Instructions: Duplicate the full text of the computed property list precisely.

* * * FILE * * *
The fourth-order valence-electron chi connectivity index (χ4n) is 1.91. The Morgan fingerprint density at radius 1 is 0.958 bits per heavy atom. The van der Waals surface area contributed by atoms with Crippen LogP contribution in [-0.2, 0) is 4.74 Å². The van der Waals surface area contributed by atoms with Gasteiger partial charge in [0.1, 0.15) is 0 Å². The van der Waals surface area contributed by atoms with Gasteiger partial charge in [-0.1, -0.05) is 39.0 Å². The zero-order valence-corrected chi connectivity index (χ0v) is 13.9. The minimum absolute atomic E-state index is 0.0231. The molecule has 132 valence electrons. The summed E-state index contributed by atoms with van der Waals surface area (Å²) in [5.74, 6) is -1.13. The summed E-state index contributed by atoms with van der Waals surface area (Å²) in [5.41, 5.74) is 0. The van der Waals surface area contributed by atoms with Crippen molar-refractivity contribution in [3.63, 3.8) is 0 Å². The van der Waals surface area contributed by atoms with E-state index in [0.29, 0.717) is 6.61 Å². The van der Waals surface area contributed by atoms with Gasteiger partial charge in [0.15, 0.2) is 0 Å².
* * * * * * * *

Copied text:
The fourth-order valence-electron chi connectivity index (χ4n) is 1.91. The Morgan fingerprint density at radius 1 is 0.958 bits per heavy atom. The van der Waals surface area contributed by atoms with Crippen LogP contribution in [-0.2, 0) is 4.74 Å². The van der Waals surface area contributed by atoms with Gasteiger partial charge in [0.1, 0.15) is 0 Å². The van der Waals surface area contributed by atoms with Gasteiger partial charge in [-0.1, -0.05) is 39.0 Å². The zero-order valence-corrected chi connectivity index (χ0v) is 13.9. The minimum absolute atomic E-state index is 0.0231. The molecule has 132 valence electrons. The summed E-state index contributed by atoms with van der Waals surface area (Å²) in [5.74, 6) is -1.13. The summed E-state index contributed by atoms with van der Waals surface area (Å²) in [5.41, 5.74) is 0. The van der Waals surface area contributed by atoms with Crippen molar-refractivity contribution in [3.63, 3.8) is 0 Å². The van der Waals surface area contributed by atoms with E-state index in [0.29, 0.717) is 6.61 Å². The van der Waals surface area contributed by atoms with Gasteiger partial charge in [0.15, 0.2) is 0 Å².